The prohibition on a company offering financial assistance for the acquisition of its own shares represents one of the easiest ways in which a company can inadvertently breach the rules and regulations provided for in the Companies Act 2014. Careful consideration of this rule is required as a company acting in breach of the rule exposes itself to a range of both criminal and civil consequences.
The rule is provided for in section 82 of the Companies Act 2014 and prohibits a company from directly or indirectly giving any financial assistance for the purpose of acquiring any shares in the company. Where a company is a subsidiary company this rule applies equally to parent companies. In practice this rule operates so as to cover almost any form of loan, guarantee or the provision of security.
An example of this rule in operation can be seen in the prosecution of two former Directors of Anglo Irish Bank where the directors approached ten of the bank’s top customers and offered them loans to purchase shares in the bank so as to stabilise the bank’s share price.
The Summary Approval Procedure
A transaction which would otherwise fall foul of the rule can be validated by the Summary Approval Procedure (SAP) which replaces the older validation process sometimes referred to as a ‘whitewash’. The SAP process requires a meeting of the board of directors, resulting in the directors making a declaration as to the nature, circumstances and purpose of the transaction as well as the solvency of the company. This declaration is then attached to a notice for a shareholder meeting at which the transaction is approved of by the passing of a special resolution (75% or more in favor) of the members which is then delivered to the Registrar of Companies.
In addition to the SAP the Companies Act provides for a number of exceptions to the rule. Section 105 allows a company to acquire its own shares by purchasing them out of the distributable profits of the company. This action must be authorised by either the constitution of the company, the rights attaching to the shares in question or by a special resolution of the company. Once the company has acquired it’s own shares it may cancel them or hold them as treasury shares. An important distinction must be drawn between a company acquiring it’s own shares, which is an important aspect of capital maintenance and is regulated by the Companies act, and a company offering financial assistance to another for the acquisition of it’s own shares as prohibited by the rule in section 82.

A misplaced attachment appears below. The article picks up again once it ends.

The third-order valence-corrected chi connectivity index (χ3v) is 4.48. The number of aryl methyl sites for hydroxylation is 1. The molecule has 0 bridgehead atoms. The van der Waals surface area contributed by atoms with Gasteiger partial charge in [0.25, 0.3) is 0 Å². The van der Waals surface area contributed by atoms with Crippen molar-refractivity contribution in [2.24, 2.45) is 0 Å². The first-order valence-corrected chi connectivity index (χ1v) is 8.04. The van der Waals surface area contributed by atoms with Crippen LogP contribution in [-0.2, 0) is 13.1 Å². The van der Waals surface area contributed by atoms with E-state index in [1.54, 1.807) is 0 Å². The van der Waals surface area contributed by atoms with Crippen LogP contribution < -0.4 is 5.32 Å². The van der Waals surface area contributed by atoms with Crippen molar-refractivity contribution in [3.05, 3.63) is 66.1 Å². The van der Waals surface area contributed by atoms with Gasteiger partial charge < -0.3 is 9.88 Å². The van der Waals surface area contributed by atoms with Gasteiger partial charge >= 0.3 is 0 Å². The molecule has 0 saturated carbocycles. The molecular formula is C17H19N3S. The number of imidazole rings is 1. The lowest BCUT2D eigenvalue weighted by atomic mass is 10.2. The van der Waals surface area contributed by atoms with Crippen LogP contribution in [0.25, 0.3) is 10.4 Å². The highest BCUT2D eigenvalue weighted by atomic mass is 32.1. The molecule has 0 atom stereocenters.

The Act provides for certain exceptions in the cases of:
- Discharging lawfully incurred debts or refinancing.
- Lending money as part of the ordinary business of the company (not applicable in the prosecution of the Anglo Irish Bank Directors as the primary purpose of the transaction was to stabalise the share price).
- Representations, warranties or indemnities.
- The payment of fees, commissions or expenses.
- Where the primary purpose of the transaction is not the purchase of shares, for example where it is incidental to some larger purpose of the company and is done in good faith.
Criminal and Civil Consequences
Where a company contravenes this rule the company and every officer of the company who acted in contravention will be guilty of a category 2 offence which can result in up to five years imprisonment. For example, the Directors of Anglo Irish Bank were sentenced to 240 hours of community service. This light sentence was justified on the basis that the financial regulator had essentially given the “green light” to the transaction.
A Director who makes a declaration as to the solvency of the company for the purposes of engaging the in SAP process without having reasonable grounds for the making of the declaration exposes himself to personal liability for any and all of the debts of the company under section 210 (1) of the Act in addition to the usual rules for reckless trading.
Where a transaction is entered into by a person who has notice of the fact that they have received the financial assistance for the purpose of acquiring shares in the company the company can seek to void the transaction. This may be of particular relevance if a company goes into liquidation, the liquidator (on behalf of the company) could seek to set aside the transaction so as to maximise the assets of the company.
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